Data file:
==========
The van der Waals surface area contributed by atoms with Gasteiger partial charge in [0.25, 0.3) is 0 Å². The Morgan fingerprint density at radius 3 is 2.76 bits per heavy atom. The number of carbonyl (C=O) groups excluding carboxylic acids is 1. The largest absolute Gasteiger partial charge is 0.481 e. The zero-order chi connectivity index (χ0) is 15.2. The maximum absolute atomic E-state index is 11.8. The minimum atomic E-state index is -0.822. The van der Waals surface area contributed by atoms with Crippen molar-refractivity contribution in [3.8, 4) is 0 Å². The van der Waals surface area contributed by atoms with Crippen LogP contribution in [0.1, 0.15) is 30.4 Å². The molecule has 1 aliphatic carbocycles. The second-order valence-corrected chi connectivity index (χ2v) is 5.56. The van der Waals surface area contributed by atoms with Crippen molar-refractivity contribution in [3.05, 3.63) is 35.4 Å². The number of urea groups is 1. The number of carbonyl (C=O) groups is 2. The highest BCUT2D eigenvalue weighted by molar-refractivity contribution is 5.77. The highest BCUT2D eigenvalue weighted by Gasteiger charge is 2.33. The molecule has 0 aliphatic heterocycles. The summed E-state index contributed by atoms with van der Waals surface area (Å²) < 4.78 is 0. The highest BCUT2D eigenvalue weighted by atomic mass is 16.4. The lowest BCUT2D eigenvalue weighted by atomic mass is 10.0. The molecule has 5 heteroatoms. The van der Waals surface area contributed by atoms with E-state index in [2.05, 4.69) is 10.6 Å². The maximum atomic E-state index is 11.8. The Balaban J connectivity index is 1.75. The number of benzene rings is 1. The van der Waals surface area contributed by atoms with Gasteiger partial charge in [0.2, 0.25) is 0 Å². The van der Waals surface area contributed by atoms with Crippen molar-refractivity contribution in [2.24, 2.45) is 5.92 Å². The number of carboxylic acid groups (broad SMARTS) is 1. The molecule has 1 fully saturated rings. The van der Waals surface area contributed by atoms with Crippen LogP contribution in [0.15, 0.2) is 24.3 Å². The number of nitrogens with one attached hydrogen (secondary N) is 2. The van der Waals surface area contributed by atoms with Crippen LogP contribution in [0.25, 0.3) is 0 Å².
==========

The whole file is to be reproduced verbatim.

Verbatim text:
The van der Waals surface area contributed by atoms with Gasteiger partial charge in [0.25, 0.3) is 0 Å². The Morgan fingerprint density at radius 3 is 2.76 bits per heavy atom. The number of carbonyl (C=O) groups excluding carboxylic acids is 1. The largest absolute Gasteiger partial charge is 0.481 e. The zero-order chi connectivity index (χ0) is 15.2. The maximum absolute atomic E-state index is 11.8. The minimum atomic E-state index is -0.822. The van der Waals surface area contributed by atoms with Crippen molar-refractivity contribution in [3.8, 4) is 0 Å². The van der Waals surface area contributed by atoms with Crippen LogP contribution in [0.1, 0.15) is 30.4 Å². The molecule has 1 aliphatic carbocycles. The second-order valence-corrected chi connectivity index (χ2v) is 5.56. The van der Waals surface area contributed by atoms with Crippen molar-refractivity contribution in [3.05, 3.63) is 35.4 Å². The number of urea groups is 1. The number of carbonyl (C=O) groups is 2. The highest BCUT2D eigenvalue weighted by molar-refractivity contribution is 5.77. The highest BCUT2D eigenvalue weighted by Gasteiger charge is 2.33. The molecule has 0 aliphatic heterocycles. The summed E-state index contributed by atoms with van der Waals surface area (Å²) < 4.78 is 0. The highest BCUT2D eigenvalue weighted by atomic mass is 16.4. The lowest BCUT2D eigenvalue weighted by atomic mass is 10.0. The molecule has 5 heteroatoms. The van der Waals surface area contributed by atoms with E-state index in [2.05, 4.69) is 10.6 Å². The maximum atomic E-state index is 11.8. The Balaban J connectivity index is 1.75. The number of benzene rings is 1. The van der Waals surface area contributed by atoms with Gasteiger partial charge in [0.2, 0.25) is 0 Å². The van der Waals surface area contributed by atoms with Crippen molar-refractivity contribution in [2.24, 2.45) is 5.92 Å². The number of carboxylic acid groups (broad SMARTS) is 1. The molecule has 1 fully saturated rings. The van der Waals surface area contributed by atoms with Crippen LogP contribution in [0.15, 0.2) is 24.3 Å². The number of nitrogens with one attached hydrogen (secondary N) is 2. The van der Waals surface area contributed by atoms with Crippen LogP contribution in [0.25, 0.3) is 0 Å².